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Oyster Knife

Thoughts on optimum hardness?

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#1 Ben Noffsinger

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Posted 22 December 2013 - 11:22 AM

Hey Gents,


I am making a oyster shucking knife for a guy and I'm considering how far to temper the blade back.  I know I don't want it as hard as my kitchen knives, but I don't want it to deform under usage.  I am using what I believe to be 5160 (piece of coil spring).  I am thinking somewhere around 50-54 RHC?  Any advice or thoughts would be much appreciated.



#2 shawn patterson

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Posted 22 December 2013 - 11:39 AM

My guess would be flexible over hardness but, I'm guessing.

#3 Tyler Miller

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Posted 22 December 2013 - 01:02 PM

I would think 5160 with a spring temper would give it all the performance you need.  Maybe something slightly more stain resistant due to their brininess?

#4 Stephen Olivo

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Posted 22 December 2013 - 02:22 PM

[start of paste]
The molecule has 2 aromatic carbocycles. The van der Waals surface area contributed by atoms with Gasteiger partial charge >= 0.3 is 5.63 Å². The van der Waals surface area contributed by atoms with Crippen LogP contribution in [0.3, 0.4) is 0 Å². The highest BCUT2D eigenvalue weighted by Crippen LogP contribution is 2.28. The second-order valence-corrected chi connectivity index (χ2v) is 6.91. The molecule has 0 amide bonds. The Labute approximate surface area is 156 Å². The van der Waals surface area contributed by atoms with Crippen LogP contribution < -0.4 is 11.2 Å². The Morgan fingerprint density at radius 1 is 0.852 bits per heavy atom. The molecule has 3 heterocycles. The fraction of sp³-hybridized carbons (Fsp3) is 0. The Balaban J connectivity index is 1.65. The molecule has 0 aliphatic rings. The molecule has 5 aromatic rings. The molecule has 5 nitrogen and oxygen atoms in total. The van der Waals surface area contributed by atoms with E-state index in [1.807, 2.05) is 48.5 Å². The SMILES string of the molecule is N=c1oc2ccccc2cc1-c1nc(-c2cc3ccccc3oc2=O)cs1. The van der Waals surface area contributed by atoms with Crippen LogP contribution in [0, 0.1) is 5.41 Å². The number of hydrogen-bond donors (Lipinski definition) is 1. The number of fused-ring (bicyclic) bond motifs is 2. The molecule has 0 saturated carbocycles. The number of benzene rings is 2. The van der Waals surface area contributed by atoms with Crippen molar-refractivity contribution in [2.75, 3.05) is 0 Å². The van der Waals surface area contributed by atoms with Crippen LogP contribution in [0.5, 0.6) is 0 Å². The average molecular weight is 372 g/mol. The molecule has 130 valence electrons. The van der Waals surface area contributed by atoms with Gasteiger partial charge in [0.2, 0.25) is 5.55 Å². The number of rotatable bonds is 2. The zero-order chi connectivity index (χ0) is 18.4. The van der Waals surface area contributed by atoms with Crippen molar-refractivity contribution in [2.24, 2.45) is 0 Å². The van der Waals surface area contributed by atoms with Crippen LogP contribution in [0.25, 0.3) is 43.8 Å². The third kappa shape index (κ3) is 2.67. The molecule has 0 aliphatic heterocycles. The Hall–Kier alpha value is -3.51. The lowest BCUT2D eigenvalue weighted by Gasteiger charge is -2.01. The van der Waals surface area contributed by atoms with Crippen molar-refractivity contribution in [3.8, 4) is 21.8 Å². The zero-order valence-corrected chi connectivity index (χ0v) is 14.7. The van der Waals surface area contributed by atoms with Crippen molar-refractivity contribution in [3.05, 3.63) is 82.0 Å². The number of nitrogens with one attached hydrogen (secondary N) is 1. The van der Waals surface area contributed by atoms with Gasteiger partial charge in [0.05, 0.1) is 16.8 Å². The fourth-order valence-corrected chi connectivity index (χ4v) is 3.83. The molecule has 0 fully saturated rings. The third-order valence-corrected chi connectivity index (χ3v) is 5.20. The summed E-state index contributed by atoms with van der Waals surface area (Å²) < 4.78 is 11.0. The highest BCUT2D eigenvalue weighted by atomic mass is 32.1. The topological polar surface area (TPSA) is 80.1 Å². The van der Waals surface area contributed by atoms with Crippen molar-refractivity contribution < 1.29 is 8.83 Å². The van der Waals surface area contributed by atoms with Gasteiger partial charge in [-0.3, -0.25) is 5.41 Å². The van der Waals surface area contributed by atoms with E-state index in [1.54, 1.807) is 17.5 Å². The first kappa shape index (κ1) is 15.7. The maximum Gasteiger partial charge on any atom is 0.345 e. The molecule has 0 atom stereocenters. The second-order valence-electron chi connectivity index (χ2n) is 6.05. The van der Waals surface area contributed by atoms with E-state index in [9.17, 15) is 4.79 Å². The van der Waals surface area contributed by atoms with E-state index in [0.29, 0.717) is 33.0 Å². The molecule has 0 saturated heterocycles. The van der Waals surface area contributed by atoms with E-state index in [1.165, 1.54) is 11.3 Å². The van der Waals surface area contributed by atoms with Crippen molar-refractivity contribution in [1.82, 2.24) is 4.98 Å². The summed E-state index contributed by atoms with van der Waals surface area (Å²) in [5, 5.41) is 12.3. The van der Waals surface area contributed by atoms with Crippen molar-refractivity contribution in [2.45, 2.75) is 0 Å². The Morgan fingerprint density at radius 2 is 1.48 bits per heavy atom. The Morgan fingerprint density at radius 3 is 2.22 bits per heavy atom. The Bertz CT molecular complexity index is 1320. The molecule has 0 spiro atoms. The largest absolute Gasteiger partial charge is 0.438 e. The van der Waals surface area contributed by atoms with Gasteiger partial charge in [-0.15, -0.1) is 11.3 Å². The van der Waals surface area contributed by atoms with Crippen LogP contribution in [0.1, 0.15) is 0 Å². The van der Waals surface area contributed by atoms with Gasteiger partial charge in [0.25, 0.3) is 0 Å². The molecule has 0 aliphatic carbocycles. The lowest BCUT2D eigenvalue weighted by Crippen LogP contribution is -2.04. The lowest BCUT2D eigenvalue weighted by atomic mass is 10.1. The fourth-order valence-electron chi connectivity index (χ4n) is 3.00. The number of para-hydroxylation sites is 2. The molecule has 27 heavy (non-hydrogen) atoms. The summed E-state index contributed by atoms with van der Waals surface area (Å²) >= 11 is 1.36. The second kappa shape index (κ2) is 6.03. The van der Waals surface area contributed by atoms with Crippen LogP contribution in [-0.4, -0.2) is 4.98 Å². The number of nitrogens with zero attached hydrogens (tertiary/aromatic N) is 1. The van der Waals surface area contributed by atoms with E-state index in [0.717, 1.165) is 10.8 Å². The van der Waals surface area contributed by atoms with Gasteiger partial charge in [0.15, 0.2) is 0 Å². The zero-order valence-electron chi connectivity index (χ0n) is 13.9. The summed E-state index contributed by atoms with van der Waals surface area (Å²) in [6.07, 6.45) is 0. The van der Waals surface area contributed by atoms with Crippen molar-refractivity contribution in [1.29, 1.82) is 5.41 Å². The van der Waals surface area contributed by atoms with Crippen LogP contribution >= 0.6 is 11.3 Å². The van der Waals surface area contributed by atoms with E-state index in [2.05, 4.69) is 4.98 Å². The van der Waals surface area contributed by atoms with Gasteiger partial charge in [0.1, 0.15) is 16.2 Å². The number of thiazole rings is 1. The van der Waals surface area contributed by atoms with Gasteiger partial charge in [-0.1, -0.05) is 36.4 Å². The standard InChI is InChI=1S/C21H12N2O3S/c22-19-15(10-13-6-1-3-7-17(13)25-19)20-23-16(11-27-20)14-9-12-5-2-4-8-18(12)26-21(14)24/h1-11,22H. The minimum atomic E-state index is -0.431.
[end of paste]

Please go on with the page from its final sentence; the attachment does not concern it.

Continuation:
Forge one and use it without anything but normalizing cycles.  This may give you the springiness you need.  Then if it doesn't hold up/isn't like a fillet knife springy then try hardening in oil temper to 425 for at least an hour.  Then put it into use again.  repeat adnausium changing variables till you get what you want.  With unknown steels its hard to give you specifics but I have worked with steels around this kind of found type and I find cooking oil quench from bright red after 3 normalizing cycles and immediate tempering cycle at between 400 to 450 gives me a pretty good tool.  You may need to draw the temper more than that but then all you have to do is repeat the tempering in the oven at a slightly higher temp and then test it again to see if it is as springy while still hard enough for you.  If at all possible it is better to work with known steels when making things for someone else.  Just more consistent results.  

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